One of the most maddening things about being a fan is that players and coaches rarely seem to share your enduring disgust for their performances. Whether you’re a princely Patriots fan sitting on a hoard of rings like a Smaug who regularly drops the r’s from its sentences or a sad sack Browns or Falcons fan still hoping for that first championship, you’re going to spend quite a bit of your life as a fan angry about something. Even the most level-headed and wise among us regularly are pissed on gamedays, to say nothing of during drafts and heated free agent signing periods.
That’s how Mike Smith and Dan Quinn have found themselves in the crosshairs over the years. Smitty was infamous for his bland, execution-centric pronouncements after losses, and Quinn has become known for much the same. What 2018’s lackluster season did in ways both large and small was to make those pronouncements unsatisfying, and to Quinn’s and the team’s credit, they’ve taken the opportunity to do soul-searching in a more public way than we’re used to.
Jason Butt at The Athletic has been the primary beneficiary of this, enjoying access reporters haven’t had to the coaching staff in what feels like (and probably has been) years. That’s allowed him to put together two pieces of detailed, diligent reporting on a film session from OTAs and a DQ-centric series of interviews with coaches.
What do we learn from pieces like these? First of all, that as I always insisted about both Smitty and Quinn, that the even public-facing comments are not quite what happens behind closed doors.
For example, Dan Quinn is not going to tell us what he told his players about letting go of their coordinators, which had to be crushing for guys who have, say, only known Keith Armstrong as a special teams coordinator.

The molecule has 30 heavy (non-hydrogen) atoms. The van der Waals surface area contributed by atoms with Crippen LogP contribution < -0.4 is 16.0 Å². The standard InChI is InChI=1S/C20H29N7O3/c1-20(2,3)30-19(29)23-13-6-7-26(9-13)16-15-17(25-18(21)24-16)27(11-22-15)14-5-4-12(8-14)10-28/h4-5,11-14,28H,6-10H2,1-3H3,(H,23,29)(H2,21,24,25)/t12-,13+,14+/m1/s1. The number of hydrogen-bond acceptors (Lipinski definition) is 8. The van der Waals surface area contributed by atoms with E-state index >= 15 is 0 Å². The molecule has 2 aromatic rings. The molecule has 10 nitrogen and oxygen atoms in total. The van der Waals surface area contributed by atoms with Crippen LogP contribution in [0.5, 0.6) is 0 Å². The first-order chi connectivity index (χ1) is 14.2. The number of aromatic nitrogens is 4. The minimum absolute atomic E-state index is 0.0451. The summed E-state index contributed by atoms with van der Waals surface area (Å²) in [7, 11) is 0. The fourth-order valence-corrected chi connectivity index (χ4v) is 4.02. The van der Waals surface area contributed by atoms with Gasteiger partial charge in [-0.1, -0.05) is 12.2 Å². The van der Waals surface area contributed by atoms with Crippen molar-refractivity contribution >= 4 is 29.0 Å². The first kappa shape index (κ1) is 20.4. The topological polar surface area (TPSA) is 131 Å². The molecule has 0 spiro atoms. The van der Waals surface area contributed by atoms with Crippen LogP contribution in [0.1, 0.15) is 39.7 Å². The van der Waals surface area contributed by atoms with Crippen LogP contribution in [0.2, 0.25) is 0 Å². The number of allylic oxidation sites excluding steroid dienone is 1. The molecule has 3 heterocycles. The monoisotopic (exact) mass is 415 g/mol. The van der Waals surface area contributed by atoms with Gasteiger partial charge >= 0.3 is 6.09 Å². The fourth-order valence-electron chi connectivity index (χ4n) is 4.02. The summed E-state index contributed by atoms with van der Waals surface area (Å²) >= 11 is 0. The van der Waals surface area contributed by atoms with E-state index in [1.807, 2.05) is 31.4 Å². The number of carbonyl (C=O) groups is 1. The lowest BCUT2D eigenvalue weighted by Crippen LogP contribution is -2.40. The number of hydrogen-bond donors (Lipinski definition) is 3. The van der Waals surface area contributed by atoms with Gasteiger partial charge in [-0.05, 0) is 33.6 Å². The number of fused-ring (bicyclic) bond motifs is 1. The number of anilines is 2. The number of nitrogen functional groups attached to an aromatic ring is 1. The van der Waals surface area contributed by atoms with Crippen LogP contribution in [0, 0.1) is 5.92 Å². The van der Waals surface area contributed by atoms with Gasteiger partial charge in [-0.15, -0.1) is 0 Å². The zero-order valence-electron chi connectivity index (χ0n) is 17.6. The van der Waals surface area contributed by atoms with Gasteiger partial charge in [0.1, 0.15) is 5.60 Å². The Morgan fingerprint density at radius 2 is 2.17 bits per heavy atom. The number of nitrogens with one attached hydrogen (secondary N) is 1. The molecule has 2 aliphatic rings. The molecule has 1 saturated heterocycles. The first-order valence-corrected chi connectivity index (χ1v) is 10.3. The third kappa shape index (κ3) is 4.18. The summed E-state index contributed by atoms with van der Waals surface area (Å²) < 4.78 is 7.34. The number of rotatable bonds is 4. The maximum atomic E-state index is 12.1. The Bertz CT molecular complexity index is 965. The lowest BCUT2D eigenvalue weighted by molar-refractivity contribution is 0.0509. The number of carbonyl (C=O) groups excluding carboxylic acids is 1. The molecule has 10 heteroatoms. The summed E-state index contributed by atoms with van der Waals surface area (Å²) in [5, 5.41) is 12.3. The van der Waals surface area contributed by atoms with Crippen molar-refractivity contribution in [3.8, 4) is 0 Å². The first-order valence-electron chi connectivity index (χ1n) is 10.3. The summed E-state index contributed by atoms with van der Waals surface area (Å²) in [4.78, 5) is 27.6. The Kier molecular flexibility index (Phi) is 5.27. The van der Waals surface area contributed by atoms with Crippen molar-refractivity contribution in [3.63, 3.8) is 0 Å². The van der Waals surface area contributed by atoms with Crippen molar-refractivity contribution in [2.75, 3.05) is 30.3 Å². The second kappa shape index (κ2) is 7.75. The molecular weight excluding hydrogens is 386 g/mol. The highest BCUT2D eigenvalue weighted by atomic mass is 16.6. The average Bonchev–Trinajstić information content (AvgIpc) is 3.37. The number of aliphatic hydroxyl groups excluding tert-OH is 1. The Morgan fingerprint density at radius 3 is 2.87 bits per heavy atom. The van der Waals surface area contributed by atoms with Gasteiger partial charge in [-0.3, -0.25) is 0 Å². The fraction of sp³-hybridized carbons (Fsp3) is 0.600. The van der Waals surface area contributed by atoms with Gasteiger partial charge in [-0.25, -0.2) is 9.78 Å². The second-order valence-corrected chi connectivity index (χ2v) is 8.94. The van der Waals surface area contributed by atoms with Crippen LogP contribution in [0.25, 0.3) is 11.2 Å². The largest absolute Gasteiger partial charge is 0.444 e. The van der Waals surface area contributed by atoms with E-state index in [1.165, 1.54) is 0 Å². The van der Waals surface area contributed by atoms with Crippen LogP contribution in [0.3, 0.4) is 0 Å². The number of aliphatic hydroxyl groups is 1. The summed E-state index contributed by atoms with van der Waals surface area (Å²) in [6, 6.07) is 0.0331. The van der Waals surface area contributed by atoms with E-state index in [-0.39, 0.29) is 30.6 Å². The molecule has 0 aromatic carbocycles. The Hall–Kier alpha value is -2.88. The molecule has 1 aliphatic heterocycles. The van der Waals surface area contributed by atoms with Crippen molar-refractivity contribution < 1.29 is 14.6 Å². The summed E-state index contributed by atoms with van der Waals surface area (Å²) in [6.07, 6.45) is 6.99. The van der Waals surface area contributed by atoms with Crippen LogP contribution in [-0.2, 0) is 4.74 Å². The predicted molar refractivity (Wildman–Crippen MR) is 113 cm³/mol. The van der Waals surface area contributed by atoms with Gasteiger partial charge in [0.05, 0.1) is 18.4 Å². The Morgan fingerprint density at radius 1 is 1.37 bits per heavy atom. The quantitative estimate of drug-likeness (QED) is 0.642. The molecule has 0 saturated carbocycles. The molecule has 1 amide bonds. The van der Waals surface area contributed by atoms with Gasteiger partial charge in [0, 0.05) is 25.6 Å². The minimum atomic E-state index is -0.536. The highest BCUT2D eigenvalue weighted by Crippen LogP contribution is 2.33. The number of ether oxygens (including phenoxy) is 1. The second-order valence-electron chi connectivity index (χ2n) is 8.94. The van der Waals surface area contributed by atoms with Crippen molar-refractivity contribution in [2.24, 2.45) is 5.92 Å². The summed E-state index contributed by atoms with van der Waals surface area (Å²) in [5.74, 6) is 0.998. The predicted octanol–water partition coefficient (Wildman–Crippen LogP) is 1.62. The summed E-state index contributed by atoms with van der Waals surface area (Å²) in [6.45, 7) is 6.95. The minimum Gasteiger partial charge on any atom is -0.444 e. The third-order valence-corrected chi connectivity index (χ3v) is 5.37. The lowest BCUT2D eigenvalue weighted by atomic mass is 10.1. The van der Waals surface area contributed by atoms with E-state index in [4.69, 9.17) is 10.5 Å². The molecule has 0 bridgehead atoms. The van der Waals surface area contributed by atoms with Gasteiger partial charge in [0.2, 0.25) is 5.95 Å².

That forced Quinn to let go coordinators Steve Sarkisian, Marquand Manuel and Keith Armstrong, as well as tight ends coach Wade Harman. Other assistants were shifted to different roles. Quinn said he met with his players to explain the reasoning, considering many of them developed close relationships with the coaches who were let go.
“No, I don’t share everything (externally),” Quinn said. “But I did have to share the lessons with them why changes were made with the new coaches. I wanted them to know this is where I felt like we missed the mark. Obviously, I have the responsibility to make sure we don’t miss the mark. When we do, I don’t want to make a mistake happen again.”
It’s highly suggested that you read these pieces if you have a subscription at The Athletic, because even if they don’t exactly make you love Quinn’s methods, it will help to illuminate them.
Is this for the fans? In some way, yes, because the primary beneficiary of this kind of reporting tends to be readers like you and I who are eager to know more about the inner workings of the team, rather than...well, the team that already knows the inner workings of the team. But as Quinn and players have made abundantly clear again and again this offseason, ultimately all this self-reflection and reckoning is aimed at making a football team that struggled mightily in 2018 better.
We appreciate the insight, but at the end of the day I care much more about this approach yielding better results in 2019, and these articles do help us understand what those efforts look like behind the scenes.